VT Tragedy Spurs Response Review Here; Multiple Channel Approach Will Improve Alert

Education officials throughout the country are analyzing their emergency response procedures in the aftermath of yesterday’s mass slaughter at Virginia Tech. Both the Honolulu Advertiser and Honolulu Star-Bulletin take on the issue in stories today. In the Star-Bulletin story headlined " UH touts e-mail, phone and PA warnings ", a University of Hawaii spokesman describes the institution’s current thinking: During an emergency, UH administrators can notify faculty, staff and students on campus through email, telephone and even through the broadcast news media (the spokesman said). If the chancellor decides there is a need to notify people on campus that there is still a danger, the most immediate means of alerting them would be through e-mail. Without giving a source, the Advertiser story notes the same mindset: UH-Manoa does not have a public address system, and students and staff would be notified of a crisis by e-mail and telephone calls. CHORE’s mission since it

Hawaii Citizens, You’ve Made a Difference; New Emergency Protocols Respond to Complaints

Maybe the communications problems on Earthquake Sunday were so obvious even a caveman could solve them, but we think grassroots activism had something to do with the changes reported in today’s Honolulu Advertiser (“ Alert will come, tsunami or not ”). The paper’s story on emergency communications and preparedness includes State Civil Defense’s repudiation of its own mindset in October that telling the public no tsunami had been generated could have produced panic and confusion. That’s exactly what State Civil Defense thought would happen, as reported in the Honolulu Star-Bulletin on October 18th . CHORE took issue with that assertion the same day (“ Common Sense Says Our People Won’t Panic ”). Today’s Advertiser story goes right down the list of improvements we citizens have advocated – television “crawls” and radio station announcements after large quakes when no tsunami has been generated; quicker response using the Emergency Alert System; more emergency generators to keep broad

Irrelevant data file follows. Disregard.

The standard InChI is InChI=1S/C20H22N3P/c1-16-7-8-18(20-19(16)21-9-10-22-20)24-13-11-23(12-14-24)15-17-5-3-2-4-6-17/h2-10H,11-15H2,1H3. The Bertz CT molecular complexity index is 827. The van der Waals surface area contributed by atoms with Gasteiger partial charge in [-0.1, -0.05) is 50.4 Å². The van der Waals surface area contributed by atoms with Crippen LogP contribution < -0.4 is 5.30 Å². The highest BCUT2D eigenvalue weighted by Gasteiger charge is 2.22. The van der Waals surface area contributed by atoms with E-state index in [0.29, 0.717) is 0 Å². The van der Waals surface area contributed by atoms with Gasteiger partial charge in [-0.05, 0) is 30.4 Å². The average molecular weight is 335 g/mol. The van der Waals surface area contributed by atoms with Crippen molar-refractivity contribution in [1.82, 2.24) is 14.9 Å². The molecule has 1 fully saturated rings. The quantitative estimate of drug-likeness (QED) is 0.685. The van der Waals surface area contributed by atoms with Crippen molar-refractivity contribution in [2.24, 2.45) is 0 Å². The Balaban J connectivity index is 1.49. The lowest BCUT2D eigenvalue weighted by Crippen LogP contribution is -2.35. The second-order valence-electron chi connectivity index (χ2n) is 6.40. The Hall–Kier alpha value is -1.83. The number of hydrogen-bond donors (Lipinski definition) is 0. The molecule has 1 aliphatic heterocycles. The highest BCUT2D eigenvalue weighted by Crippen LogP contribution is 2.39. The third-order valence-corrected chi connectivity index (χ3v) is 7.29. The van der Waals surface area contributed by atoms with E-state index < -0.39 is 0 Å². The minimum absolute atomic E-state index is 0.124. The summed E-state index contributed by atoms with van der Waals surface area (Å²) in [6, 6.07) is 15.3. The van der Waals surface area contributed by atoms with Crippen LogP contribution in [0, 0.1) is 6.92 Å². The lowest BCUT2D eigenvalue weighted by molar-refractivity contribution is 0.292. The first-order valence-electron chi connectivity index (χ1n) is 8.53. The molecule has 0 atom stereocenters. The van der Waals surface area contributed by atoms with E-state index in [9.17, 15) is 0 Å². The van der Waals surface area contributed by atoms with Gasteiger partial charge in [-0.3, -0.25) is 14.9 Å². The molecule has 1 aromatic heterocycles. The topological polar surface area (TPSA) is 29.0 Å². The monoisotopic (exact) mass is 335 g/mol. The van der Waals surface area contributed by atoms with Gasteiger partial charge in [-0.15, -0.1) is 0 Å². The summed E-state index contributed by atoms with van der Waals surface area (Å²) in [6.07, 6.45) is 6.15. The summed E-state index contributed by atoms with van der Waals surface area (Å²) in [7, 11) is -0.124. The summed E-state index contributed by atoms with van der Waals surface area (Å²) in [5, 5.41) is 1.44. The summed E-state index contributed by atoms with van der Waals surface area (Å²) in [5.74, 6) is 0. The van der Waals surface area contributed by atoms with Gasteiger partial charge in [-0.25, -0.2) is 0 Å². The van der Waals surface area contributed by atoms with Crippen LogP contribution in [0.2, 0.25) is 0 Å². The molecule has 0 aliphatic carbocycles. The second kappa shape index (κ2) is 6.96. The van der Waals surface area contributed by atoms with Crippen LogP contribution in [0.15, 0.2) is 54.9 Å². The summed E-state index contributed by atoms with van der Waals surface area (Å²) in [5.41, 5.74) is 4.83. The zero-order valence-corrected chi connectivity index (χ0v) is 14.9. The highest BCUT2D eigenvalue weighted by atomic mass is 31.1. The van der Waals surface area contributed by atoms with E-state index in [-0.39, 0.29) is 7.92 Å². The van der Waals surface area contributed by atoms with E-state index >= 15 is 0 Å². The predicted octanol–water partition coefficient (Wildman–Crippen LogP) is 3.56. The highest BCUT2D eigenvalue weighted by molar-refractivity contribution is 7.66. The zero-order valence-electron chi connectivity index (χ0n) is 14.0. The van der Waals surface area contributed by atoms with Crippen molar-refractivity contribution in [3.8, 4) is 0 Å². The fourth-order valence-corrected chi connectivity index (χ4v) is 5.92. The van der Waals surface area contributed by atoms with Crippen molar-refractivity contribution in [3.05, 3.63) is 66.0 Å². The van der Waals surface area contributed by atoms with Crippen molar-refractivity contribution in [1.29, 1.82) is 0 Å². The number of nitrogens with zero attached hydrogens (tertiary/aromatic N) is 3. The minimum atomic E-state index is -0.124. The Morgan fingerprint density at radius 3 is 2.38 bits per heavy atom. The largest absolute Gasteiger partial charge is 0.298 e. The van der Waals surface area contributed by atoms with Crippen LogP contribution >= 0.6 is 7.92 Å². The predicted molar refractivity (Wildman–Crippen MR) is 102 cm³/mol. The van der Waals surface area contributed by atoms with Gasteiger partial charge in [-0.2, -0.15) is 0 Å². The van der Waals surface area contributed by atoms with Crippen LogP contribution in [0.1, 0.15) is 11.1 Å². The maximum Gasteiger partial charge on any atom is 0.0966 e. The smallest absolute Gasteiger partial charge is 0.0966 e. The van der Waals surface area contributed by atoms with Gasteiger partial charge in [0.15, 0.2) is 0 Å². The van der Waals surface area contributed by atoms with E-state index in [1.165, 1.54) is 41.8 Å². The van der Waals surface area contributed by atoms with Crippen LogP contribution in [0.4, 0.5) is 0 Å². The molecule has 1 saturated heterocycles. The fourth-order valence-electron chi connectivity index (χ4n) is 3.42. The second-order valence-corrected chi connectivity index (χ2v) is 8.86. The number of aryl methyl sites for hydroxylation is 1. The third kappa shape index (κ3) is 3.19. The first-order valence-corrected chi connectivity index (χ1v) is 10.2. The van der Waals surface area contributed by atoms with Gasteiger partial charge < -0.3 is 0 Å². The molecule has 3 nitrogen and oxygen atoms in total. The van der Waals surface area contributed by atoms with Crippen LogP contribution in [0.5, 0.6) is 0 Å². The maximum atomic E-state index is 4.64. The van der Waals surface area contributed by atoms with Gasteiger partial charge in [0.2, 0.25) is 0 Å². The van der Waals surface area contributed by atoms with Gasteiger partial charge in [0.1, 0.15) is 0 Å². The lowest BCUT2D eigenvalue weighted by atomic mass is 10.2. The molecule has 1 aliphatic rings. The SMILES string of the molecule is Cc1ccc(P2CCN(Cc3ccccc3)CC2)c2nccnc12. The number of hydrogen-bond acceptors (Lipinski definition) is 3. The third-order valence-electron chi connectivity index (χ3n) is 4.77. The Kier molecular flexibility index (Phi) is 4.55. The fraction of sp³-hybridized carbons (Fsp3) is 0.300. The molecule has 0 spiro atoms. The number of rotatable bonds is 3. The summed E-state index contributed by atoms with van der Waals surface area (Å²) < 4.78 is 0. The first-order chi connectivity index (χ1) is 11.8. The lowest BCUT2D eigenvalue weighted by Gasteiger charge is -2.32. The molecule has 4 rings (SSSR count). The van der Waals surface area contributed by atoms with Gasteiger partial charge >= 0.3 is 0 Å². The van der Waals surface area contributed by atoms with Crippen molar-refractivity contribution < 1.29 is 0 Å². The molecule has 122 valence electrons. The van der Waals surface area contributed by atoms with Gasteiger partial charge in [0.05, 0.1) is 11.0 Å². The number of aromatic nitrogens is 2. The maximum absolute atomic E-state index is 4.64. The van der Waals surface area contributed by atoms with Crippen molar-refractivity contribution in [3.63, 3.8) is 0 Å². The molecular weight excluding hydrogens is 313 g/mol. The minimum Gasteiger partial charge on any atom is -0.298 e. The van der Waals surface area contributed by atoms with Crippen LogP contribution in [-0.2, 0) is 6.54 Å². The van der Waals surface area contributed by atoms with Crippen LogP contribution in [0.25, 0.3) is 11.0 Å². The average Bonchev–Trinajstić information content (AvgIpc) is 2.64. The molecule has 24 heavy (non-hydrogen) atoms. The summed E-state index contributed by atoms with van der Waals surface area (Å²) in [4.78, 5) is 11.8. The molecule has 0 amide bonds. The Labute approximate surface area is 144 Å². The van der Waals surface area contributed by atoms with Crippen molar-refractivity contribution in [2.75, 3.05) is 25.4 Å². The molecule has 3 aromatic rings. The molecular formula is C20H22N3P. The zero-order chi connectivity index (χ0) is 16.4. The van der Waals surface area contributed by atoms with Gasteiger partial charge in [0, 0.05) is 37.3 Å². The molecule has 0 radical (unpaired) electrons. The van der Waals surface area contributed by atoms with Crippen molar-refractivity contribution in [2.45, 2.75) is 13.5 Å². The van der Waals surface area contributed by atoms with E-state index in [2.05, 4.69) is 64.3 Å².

HECO Says No More Quake-Caused Outages; Communication Failures Still Not Discussed

Today’s Honolulu Advertiser front-pages Hawaiian Electric’s bold assurance that earthquake-caused massive power outages are a thing of the past (“ Quake outage won’t recur, HECO says ”). The story’s sidebar lists three technical problems (Problem 1, Problem 2, etc.) that address the equipment and procedural failures that produced the prolonged blackout on October 15th. But Problem 4 is missing from the list – the company’s failure to communicate effectively with the public until well into the outage. Unless we’ve missed it, HECO has yet to explain what it has done to fix Problem 4, which has been CHORE's focus all along. A host of communications failures that day – not just by HECO but at State Civil Defense and many broadcast outlets – made Earthquake Sunday worse for most people. Frustration can turn to anger when the public is left in information limbo. HECO’s reluctance to discuss these matters is puzzling. Company officials brushed off questions about the communications